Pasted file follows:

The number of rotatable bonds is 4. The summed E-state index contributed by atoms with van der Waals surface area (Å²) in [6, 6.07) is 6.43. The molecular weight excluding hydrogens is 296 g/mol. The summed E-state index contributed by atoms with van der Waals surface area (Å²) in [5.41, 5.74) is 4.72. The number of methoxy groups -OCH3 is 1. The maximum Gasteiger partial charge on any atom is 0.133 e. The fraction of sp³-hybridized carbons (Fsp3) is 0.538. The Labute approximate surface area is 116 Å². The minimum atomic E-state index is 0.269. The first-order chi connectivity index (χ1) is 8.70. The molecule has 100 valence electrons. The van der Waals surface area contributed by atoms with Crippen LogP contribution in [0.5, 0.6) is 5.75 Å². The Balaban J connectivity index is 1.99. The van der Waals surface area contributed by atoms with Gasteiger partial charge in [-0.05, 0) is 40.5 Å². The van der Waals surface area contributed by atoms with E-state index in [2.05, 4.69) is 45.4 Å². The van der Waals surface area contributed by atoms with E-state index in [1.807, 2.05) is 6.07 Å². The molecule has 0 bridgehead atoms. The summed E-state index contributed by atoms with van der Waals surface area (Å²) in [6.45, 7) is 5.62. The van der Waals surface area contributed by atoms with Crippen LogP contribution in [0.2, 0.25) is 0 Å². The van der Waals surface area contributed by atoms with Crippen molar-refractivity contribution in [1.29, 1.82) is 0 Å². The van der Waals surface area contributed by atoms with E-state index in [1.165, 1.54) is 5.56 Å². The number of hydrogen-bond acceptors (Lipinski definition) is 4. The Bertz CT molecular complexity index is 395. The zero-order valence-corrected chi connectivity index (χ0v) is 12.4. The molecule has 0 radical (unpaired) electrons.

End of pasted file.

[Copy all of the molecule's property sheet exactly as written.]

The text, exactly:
The number of rotatable bonds is 4. The summed E-state index contributed by atoms with van der Waals surface area (Å²) in [6, 6.07) is 6.43. The molecular weight excluding hydrogens is 296 g/mol. The summed E-state index contributed by atoms with van der Waals surface area (Å²) in [5.41, 5.74) is 4.72. The number of methoxy groups -OCH3 is 1. The maximum Gasteiger partial charge on any atom is 0.133 e. The fraction of sp³-hybridized carbons (Fsp3) is 0.538. The Labute approximate surface area is 116 Å². The minimum atomic E-state index is 0.269. The first-order chi connectivity index (χ1) is 8.70. The molecule has 100 valence electrons. The van der Waals surface area contributed by atoms with Crippen LogP contribution in [0.5, 0.6) is 5.75 Å². The Balaban J connectivity index is 1.99. The van der Waals surface area contributed by atoms with Gasteiger partial charge in [-0.05, 0) is 40.5 Å². The van der Waals surface area contributed by atoms with E-state index in [2.05, 4.69) is 45.4 Å². The van der Waals surface area contributed by atoms with E-state index in [1.807, 2.05) is 6.07 Å². The molecule has 0 bridgehead atoms. The summed E-state index contributed by atoms with van der Waals surface area (Å²) in [6.45, 7) is 5.62. The van der Waals surface area contributed by atoms with Crippen LogP contribution in [0.2, 0.25) is 0 Å². The van der Waals surface area contributed by atoms with Crippen molar-refractivity contribution in [1.29, 1.82) is 0 Å². The van der Waals surface area contributed by atoms with E-state index in [1.165, 1.54) is 5.56 Å². The number of hydrogen-bond acceptors (Lipinski definition) is 4. The Bertz CT molecular complexity index is 395. The zero-order valence-corrected chi connectivity index (χ0v) is 12.4. The molecule has 0 radical (unpaired) electrons.